Big Blue put out to Pasture for Spirit of the Buffalo project
First published in OKC August 25, 2004
by
Carolyn B. Leonard



Photo by Carolyn Leonard

SPIRIT OF THE BUFFALO: Artist Janie Brainard turns loose of her Big Blue Buffalo to let it graze on the grassy lawn in front of Norman Regional Hospital’s new Healthplex on Tecumseh Street in Norman.


Janie Brainard, an art major graduate of the University of Santa Fe, estimated four weeks to complete her monumental project for the Nature Conservancy. It actually took much longer to transform the plain gray fiberglass object into a work of sparkling mosaic art.

“It took lots of time to smooth all those sharp edges,” Brainard said.

Brainard, booth owner at The Market in Quail Springs, is the daughter of Roy and Georgia Cooper of Briarcreek community in far northwest Oklahoma City. For more than two months, Big Blue was staked out in the Cooper’s three-car garage while Brainard groomed him for showtime. Each evening and every weekend she raised the garage door to give the animal some fresh air, and she got to work. Neighbors out for an evening stroll often stopped by to observe progress and visit with the Cooper family.

“That was fun, having people stop by,” said Brainard. “I miss that. I think they all became attached to Big Blue.”

For her swirl design, Brainard selected broken blue and white Delft chinaware edged with mirror and stained glass chunks, all carefully ground on the edges, fitted together like the pieces of a giant jigsaw puzzle, and grouted into place. The logo of the sponsor is tattooed on Big Blue’s forehead in dark blue stained glass.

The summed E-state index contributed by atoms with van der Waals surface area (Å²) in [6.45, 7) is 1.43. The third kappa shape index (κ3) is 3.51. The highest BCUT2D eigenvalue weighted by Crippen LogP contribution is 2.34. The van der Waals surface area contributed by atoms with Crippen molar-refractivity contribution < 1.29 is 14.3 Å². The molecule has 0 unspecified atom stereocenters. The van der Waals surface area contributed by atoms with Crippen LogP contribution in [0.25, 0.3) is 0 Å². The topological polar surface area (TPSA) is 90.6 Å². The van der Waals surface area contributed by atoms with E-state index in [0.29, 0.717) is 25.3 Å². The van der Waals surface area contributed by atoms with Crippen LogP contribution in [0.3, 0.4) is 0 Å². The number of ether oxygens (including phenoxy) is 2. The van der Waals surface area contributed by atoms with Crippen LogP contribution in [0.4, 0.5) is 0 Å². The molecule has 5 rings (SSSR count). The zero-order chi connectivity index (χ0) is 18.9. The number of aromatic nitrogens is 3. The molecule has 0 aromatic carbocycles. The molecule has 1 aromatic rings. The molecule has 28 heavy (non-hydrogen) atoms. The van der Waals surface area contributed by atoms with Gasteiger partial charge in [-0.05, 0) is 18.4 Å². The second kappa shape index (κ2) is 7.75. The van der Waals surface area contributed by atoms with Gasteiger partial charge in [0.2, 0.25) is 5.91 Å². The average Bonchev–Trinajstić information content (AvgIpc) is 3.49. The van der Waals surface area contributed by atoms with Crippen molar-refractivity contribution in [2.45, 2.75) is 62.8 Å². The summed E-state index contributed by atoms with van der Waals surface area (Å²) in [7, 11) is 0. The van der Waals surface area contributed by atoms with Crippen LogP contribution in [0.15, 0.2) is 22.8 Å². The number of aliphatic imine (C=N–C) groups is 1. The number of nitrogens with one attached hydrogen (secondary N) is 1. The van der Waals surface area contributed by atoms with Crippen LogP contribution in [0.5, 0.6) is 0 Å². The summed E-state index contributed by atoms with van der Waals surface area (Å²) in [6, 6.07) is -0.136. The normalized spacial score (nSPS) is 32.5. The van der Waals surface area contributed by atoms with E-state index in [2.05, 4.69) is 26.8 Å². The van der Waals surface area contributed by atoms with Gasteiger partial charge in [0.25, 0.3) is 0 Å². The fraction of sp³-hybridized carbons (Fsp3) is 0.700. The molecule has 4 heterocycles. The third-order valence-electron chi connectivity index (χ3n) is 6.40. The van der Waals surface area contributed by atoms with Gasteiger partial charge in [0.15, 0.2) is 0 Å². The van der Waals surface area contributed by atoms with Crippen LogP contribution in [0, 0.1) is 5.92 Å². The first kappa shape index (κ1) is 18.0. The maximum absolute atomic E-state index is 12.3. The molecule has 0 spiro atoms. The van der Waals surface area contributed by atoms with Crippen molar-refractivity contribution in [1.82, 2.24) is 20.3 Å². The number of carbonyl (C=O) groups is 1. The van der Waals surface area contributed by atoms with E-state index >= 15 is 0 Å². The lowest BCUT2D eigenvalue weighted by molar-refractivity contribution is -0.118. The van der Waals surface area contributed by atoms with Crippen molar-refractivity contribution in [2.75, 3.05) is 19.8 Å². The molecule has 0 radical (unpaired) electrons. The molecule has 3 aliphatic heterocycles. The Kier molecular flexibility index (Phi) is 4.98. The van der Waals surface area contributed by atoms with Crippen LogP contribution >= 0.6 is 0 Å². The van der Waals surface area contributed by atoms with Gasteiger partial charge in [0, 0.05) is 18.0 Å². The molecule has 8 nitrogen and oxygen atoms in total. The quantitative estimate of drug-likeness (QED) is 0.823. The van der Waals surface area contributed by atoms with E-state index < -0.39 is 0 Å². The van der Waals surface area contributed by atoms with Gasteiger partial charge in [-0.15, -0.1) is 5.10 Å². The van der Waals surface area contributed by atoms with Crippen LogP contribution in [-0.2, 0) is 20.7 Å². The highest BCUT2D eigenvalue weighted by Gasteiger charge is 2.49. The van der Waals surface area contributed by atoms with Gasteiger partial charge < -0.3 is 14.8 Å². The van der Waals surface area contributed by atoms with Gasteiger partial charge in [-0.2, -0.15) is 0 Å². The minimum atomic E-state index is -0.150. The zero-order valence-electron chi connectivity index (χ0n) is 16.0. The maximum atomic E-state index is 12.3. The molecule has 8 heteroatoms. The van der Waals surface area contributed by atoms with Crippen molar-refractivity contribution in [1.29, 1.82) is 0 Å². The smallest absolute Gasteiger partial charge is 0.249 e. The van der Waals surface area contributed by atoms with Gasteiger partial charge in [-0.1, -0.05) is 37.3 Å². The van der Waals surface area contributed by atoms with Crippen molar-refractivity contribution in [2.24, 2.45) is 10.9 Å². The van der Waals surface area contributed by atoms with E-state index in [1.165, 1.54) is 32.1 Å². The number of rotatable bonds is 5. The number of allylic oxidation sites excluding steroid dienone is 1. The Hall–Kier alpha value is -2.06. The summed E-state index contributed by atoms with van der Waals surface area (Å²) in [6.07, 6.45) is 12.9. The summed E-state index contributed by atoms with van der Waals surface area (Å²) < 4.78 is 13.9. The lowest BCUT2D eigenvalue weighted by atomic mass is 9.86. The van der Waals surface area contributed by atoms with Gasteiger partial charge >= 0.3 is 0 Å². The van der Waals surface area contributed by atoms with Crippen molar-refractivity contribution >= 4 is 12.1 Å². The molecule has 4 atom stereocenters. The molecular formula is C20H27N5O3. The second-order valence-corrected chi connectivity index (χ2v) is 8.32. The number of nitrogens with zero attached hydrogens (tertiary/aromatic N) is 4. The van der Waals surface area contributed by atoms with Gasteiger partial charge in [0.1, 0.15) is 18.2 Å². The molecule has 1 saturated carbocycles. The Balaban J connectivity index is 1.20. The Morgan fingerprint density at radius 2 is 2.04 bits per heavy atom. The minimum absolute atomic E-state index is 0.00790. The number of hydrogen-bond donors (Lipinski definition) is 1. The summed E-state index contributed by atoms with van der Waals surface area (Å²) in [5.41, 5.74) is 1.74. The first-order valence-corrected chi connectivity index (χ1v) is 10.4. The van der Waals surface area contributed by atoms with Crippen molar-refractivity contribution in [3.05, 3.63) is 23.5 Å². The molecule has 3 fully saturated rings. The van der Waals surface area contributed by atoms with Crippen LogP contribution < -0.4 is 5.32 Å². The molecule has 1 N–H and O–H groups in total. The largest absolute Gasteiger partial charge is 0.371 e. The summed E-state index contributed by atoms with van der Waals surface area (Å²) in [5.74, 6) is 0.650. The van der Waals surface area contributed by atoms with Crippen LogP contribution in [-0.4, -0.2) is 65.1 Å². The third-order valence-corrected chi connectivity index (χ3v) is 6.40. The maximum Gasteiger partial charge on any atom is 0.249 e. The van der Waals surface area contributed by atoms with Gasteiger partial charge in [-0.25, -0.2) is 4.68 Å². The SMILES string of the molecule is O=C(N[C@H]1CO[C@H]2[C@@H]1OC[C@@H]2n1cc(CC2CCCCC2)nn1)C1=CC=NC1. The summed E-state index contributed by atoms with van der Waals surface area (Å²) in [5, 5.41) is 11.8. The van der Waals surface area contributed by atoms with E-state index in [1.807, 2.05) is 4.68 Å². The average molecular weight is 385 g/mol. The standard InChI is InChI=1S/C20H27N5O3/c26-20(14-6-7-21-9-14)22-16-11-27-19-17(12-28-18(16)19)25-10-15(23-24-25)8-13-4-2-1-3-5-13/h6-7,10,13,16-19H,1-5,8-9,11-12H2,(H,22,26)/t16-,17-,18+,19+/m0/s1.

“Mom and I scoured garage sales and flea markets to find the special china pieces,” Brainard said. The pattern includes an Oklahoma Route 66 mug, a Delftware vase, cups, saucers and a pitcher. Flattened navy marbles edge Big Blue’s eyes and outline his muscles. A final coat of shellac protects the finished product.

The buffalo, 5 feet tall, 8 feet long and 3 feet wide, is hollow and weighed 120 pounds in the buff. Like cows put out to graze and fatten, this one weighs much more now. The huge animal stands on a sturdy metal platform. A team of men packed Big Blue with protective quilts and padding and used 2x4s under the platform to lift him out of the garage. They loaded him on a trailer and headed off to market.

Big Blue is one of about 75 such animals grazing around the state as part of a Nature Conservancy of Oklahoma project called Spirit of the Buffalo. The Nature Conservancy is a private, international, non-profit organization established in 1951 to preserve plants, animals and their habitat by protecting the lands and waters required for their survival. For more information on the Nature Conservancy and the Spirit of the Buffalo, go to www.spiritofthebuffalo.org. At the website, you will find lists of the artists and their projects, as well as information about where each animal is tethered.

This artist, who previously created small mosaic pieces and stained glass crosses for her antiques and collectibles shop, says she plans to do more oil painting in the future.

“I will be setting up a booth to do portraits from photos,” Brainard said. “That is my specialty. It should take off fast, and I can do it anywhere.”

Would she consider decorating another fiberglass buffalo?

“Well, I would prefer a smaller project,” she laughed. “like, maybe a mosaic mouse.”